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Matthew - transcribed from Vat. Ebr. 100, fol. 3r
Mark - transcribed from Vat. Ebr. 100, fol. 47v
Luke - transcribed from Vat. Ebr. 100, fol. 74r-74v
John - transcribed from Vat. Ebr. 100, fol. 117v
The Hebrew Gospels from Sepharad (Spain) are the most interesting and amazing versions of the Gospels that we know of. They are full of insights into the original meaning of Yeshua’s life and teaching.
Previously, the most highly attested Hebrew version of Matthew was the Shem Tov version. It contains many Hebraisms, puns, and word plays, as well as Hebrew keywords linking different sections together. It solves several contradictions in the Greek tradition of Matthew, and has been studied much in the past few decades.
The problem with the Shem Tov version is that it was copied by people who denied Yeshua, rejected him as Messiah, and deleted every instance in which the original author himself specifically identified Yeshua as ‘the Messiah.’ In the Greek version of Matthew, the author identifies Yeshua as the Messiah in four passages only: Mat.1:1; 1:17; 1:18; 11:2, whereas the Shem Tov Matthew never once refers to Yeshua as the Messiah from the author’s own perspective.
The fact that Yeshua was ‘called’ the Messiah (by others), and that e.g. Peter acknowledged him as such was retained in the text. But because every instance where the author Matthew himself called Yeshua the Messiah was deleted, the Shem Tov version of Matthew is an anti-Messianic (or at best neutral) book. It gives the impression that not even the author of the Gospel of Matthew would acknowledge that Yeshua was indeed the Messiah. So, can one trust the Shem Tov version to always be accurate?
It also contains unsolvable contradictions, e.g. according to the Shem Tov version, the day before Yeshua's crucifixion was "the first day of the feast of unleavened bread," and the day after the crucifixion was "the morning after the day of the Passover." Thus the chronology of the Shem Tov Matthew is clearly wrong and this makes it impossible to show that Yeshua was in the grave for three days and three nights.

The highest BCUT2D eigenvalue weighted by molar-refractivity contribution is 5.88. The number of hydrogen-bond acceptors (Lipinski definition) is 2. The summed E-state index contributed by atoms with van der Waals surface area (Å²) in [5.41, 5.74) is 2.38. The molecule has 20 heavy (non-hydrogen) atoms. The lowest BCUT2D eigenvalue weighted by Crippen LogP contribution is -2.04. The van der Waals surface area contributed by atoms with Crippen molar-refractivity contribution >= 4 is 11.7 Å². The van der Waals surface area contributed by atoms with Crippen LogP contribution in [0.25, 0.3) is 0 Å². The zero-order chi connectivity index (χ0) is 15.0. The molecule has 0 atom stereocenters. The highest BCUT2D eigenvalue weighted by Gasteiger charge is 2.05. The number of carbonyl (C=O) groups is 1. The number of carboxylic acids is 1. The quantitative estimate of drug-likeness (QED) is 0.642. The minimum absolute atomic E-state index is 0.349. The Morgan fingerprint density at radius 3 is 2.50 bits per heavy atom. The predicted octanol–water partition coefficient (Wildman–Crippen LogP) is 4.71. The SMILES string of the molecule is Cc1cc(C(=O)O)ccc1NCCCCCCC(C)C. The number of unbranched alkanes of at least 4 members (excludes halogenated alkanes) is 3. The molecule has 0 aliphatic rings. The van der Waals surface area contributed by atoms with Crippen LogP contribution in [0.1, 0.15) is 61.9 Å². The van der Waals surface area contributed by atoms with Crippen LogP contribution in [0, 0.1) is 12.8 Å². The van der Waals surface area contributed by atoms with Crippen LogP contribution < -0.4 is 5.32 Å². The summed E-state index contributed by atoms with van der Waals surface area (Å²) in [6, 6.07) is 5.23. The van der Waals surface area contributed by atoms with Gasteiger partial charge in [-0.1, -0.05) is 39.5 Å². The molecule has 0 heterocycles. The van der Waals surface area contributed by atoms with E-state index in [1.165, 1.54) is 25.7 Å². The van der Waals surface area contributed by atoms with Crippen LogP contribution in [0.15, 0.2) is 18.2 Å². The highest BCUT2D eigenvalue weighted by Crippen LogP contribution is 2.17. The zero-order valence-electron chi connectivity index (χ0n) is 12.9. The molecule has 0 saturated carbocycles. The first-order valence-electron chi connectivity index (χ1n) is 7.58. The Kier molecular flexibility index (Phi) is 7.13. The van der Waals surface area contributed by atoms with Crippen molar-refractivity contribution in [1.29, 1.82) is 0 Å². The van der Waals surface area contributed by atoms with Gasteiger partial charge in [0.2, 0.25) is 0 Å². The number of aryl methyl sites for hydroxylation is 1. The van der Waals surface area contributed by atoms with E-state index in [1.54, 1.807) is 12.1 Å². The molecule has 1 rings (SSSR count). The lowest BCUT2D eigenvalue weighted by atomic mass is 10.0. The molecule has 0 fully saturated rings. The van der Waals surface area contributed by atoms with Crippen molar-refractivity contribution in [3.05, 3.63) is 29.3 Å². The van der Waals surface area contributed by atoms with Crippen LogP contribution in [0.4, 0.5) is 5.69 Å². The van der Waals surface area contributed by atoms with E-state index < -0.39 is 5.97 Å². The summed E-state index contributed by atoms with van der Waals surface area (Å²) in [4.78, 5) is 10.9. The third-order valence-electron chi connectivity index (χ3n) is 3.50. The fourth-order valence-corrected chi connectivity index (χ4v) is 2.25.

The Vat. Ebr. 100 manuscript used for this translation however, is in a totally different class, as it clearly equates Yeshua with the Messiah, and openly declares him the Son of El, and solves many questions and seeming contradictions! Although it seems to be a translation from Catalan back into Hebrew, the manuscript is full of linguistic proofs showing that there is no way it could possibly be a derivative of the Greek, nor of Jerome’s Latin version, as some have claimed.
Thus the Catalan version it probably derived from, had to come from an authentic Hebrew manuscript. There are many instances in which the Greek gospels (which were later translated into Latin) could easily be a translation from a Hebrew manuscript similar to Vat. Ebr. 100, but impossible that this manuscript could originate from the Greek or Latin. We are planning to publish these linguistic evidences, and numerous other interesting discoveries in a separate series of articles, rather than having them all mixed up and scattered throughout the footnotes.
Translations and transcriptions of all four gospels are in various stages of progress, see individual pages for details, links and downloads.
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